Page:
Having thoroughly enjoyed Hark! A Vagrant, Kate Beaton’s first collection of wonderfully nonsensical and risible, yet somehow seductively educational comics (her foresworn history degree does not go unemployed in her new artistic career), I went about investigating her website of the same name where many of the strips first appeared and where many new ones continue to manifest, and yet I somehow remained clueless as to the derivation and meaning of the title she chose to bestow on her book and site.
After futilely cogitating along the lines of an anagram (“Hag Ark Ran Vat”) and musing on fellow cartoonist Sergio Aragones’s leitmotif of “mendicant” in his adventures of Groo, a parody of Conan, I was relieved to learn, via an interview between Beaton and Laura Miller, that the phrase was a random tag from an old comic. Whew! I had begun to feel as dumb as the knight in one of Beaton’s strips who, upon hearing his lady love exclaim that the cat had deposited a dead mouse in her slipper as tribute, did the same with the severed head of a rival. But with that puzzle aside, I can focus on Beaton’s marvelously droll funnies.
Beaton displays the giddy, surreal sensibility of the whole Monty Python crew, allied with the classicist canonical leanings of Robert Sikoryak, a cartoonist famous for reimagining Dostoyevsky’s Crime and Punishment in the style of Bob Kane’s Batman. She can take the most clichéd items of highbrow or lowbrow culture and twist them, mash them up, or otherwise subvert them for laughs, before cataloguing them in the meticulous and sensible, yet somehow mocking index to her debut volume. No sacred cow of literature or history is safe from Beaton’s wit, which is both scalpel sharp yet affectionate toward her subjects. Madame Curie frustrates her husband by playing “radium eyes.” The Bronte sisters scope out all the cute sociopaths as potential protagonists. King Lear meets Lady Macbeth on the moors and is put off by her madness. Composer Handel at the piano is forced to endure audience requests for Billy Joel songs. Nancy Drew gets drunk, shoots friends, and is mean to her robot companion — not all at once, mind you!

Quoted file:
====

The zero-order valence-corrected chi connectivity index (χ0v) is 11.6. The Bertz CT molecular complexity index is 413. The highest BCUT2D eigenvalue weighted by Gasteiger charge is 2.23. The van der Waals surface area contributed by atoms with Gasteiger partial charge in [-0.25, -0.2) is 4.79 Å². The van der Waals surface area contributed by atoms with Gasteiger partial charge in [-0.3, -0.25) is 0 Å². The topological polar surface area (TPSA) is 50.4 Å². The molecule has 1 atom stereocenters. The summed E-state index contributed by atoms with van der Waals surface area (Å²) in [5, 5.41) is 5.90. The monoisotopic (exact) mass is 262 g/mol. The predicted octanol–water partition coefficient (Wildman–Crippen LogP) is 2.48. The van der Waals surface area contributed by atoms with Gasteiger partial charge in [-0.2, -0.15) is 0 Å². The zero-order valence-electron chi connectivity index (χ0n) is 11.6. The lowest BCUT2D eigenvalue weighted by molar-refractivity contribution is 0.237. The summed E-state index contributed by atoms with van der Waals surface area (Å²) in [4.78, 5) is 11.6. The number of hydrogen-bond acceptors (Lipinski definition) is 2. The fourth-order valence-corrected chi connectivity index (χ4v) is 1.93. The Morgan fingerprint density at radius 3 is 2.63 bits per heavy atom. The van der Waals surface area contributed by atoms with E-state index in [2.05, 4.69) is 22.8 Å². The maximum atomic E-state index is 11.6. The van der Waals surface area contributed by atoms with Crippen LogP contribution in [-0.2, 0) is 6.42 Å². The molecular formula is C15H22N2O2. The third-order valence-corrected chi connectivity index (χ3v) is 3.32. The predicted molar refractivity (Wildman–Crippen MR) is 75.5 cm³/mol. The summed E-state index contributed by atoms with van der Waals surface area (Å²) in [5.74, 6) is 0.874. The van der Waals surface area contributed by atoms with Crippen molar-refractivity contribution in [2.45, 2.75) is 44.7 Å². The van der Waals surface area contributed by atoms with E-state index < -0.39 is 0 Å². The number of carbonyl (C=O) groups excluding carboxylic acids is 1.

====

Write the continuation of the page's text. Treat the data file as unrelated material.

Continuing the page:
Her marvelous, loose-jointed, lively and not over-perfected artwork, with its elegant greyscale washes, recalls that of Doug Allen and William Steig, Roz Chast and Golden Age New Yorker cartoonist Helen Hokinson, Jules Feiffer and M. K. Brown. Radiating spontaneity, her drawings conceal much clever planning and care and craft. The faces she endows her characters with are as rich with amusing nuance as those of your closest friends. Most of her stories are only a few panels long, yet contain compacted narratives which other cartoonists would have drawn out to excessive lengths. For example: she condenses the essence of The Great Gatsby into nine strips of some 28 perfect panels, the penultimate of which reads: “Gatsby! Whenever you’re done in the pool, I’m starvin’ here!”
To read Beaton’s strips — many of which are accompanied by her prose commentary that is just as wry — is to realize that every bit of dullness received in one’s general education is merely an unburnished gem of silliness, awaiting her polishing skills.
Paul Di Filippo’s column The Speculator appears monthly in the Barnes & Noble Review. He is the author of several acclaimed novels and story collections, including Fractal Paisleys, Little Doors, Neutrino Drag, and Fuzzy Dice.